MIA installs state-of-the-art 3D-checkpoint technology
A new CT scanner at Miami International Airport is expected to help relieve the pressure point of security lines within the terminal.
A state-of-the-art computed tomography (CT) scanner is now present at a Transportation Security Administration (TSA) checkpoint at Miami International Airport, providing improved explosive-detection capabilities.
The system applies sophisticated algorithms for the detection of explosives by creating a 3D image that can be viewed and rotated on three axes for thorough visual image analysis. If a bag requires further screening, TSA officers will inspect it to ensure that a threat item is not contained inside.
Lester Sola, MIA Director and CEO, said: “We are extremely proud to be one of the first 18 airports chosen by the TSA for this first wave of CT-screening technology deployment. Considering that there are 434 airports nationwide with traditional x-ray screening, we are honoured to be on the frontline of evaluating new security enhancements. In addition to increasing screening accuracy, the new CT scanners provide travellers the convenience of keeping electronic devices inside their carry-on bags and may soon allow them to keep approved liquids inside as well, which is welcome news.”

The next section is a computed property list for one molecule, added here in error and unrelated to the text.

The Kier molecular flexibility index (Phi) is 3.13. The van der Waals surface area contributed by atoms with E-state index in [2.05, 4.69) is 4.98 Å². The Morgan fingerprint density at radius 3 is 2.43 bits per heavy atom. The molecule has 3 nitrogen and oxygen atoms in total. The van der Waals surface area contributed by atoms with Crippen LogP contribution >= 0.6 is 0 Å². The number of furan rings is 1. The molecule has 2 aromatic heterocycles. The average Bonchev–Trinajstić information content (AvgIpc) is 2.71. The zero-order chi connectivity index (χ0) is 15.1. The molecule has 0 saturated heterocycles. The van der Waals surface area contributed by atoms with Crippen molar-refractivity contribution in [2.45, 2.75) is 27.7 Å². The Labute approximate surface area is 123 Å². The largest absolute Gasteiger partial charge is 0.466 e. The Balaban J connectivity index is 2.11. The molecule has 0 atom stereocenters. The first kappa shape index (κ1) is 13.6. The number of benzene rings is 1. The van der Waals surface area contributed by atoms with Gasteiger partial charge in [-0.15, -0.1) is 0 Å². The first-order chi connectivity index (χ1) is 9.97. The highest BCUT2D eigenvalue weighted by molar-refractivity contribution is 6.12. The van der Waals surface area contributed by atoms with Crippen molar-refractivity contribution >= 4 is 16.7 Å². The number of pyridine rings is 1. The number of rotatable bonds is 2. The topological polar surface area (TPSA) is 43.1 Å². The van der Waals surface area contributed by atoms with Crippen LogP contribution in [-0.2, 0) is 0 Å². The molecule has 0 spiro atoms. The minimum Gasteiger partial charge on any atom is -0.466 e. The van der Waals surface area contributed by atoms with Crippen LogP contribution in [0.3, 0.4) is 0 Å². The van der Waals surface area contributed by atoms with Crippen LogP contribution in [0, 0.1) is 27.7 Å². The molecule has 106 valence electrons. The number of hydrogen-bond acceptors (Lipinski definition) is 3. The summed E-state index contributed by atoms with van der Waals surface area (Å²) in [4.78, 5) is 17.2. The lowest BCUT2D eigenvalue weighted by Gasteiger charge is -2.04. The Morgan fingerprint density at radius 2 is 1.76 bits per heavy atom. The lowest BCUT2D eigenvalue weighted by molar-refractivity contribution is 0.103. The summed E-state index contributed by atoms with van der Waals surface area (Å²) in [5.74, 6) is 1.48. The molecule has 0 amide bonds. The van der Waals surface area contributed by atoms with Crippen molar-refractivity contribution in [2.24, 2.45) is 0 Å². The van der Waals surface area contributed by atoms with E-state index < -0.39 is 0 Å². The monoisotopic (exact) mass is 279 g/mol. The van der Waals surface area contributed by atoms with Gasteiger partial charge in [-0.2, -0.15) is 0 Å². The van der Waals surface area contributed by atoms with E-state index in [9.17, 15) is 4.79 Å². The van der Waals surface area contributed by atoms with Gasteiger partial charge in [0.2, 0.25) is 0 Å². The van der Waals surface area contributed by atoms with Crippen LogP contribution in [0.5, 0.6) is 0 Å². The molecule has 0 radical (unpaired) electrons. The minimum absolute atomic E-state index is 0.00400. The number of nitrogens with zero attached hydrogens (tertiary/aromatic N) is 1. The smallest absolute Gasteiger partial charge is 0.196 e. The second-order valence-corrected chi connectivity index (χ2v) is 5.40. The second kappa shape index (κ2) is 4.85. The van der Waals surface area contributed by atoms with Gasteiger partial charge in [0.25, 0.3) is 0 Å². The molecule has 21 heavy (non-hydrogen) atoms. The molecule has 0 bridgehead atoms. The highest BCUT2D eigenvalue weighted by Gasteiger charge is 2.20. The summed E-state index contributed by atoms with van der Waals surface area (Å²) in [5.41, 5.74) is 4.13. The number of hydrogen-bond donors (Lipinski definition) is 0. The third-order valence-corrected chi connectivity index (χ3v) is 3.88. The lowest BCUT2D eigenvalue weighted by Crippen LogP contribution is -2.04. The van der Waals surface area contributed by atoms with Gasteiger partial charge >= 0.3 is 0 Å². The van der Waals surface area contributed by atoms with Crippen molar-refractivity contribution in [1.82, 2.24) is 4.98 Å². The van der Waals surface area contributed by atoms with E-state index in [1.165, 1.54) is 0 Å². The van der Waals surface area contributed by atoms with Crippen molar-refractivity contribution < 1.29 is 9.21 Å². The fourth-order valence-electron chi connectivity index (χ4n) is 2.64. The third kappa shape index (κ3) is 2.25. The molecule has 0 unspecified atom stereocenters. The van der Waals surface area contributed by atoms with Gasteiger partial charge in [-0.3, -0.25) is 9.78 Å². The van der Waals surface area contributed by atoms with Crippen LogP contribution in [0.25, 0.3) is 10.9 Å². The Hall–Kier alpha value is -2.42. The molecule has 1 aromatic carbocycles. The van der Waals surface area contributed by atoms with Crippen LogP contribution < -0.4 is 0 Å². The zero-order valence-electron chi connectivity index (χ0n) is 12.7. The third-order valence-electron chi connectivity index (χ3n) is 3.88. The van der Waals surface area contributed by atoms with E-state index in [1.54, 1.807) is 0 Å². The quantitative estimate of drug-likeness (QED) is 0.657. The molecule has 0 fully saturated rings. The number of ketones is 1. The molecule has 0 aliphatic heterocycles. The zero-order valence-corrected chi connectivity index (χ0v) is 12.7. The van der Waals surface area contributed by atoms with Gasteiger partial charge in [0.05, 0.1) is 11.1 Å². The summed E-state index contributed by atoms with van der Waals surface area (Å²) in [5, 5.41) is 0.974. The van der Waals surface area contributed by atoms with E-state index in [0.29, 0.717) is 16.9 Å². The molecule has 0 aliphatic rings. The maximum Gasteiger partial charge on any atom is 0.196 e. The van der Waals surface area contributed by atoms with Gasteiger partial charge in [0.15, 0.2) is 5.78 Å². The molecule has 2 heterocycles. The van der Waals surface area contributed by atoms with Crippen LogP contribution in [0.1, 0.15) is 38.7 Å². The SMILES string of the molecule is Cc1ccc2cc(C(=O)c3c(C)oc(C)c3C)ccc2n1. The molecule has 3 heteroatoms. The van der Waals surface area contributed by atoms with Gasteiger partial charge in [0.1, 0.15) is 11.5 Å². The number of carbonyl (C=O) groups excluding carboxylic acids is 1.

Like the existing CT technology used for checked baggage, the machines create a clear picture of a bag’s contents allowing the automatic detection of bulk and liquid explosives. The CT checkpoint units were designed with a smaller footprint than those used for checked baggage to account for space constraints and operational needs.
Daniel Ronan, TSA’s Federal Security Director for MIA, said: “TSA is committed to putting in place the best technology to enhance security while also improving the screening experience. CT technology substantially improves TSA’s threat-detection capability at the checkpoint.”
TSA is focused on testing, procuring and deploying additional CT systems in airports as soon as possible. TSA is also developing enhanced algorithms to address evolving aviation threats while decreasing the number of physical bag searches needed to resolve alarms and thereby improve operational efficiency and automated detection.
Passengers travelling through a lane with a CT will be permitted to leave laptops and other electronic devices in their carry-on bags and in the future, the goal is to keep 3-1-1 liquids inside the bag as well.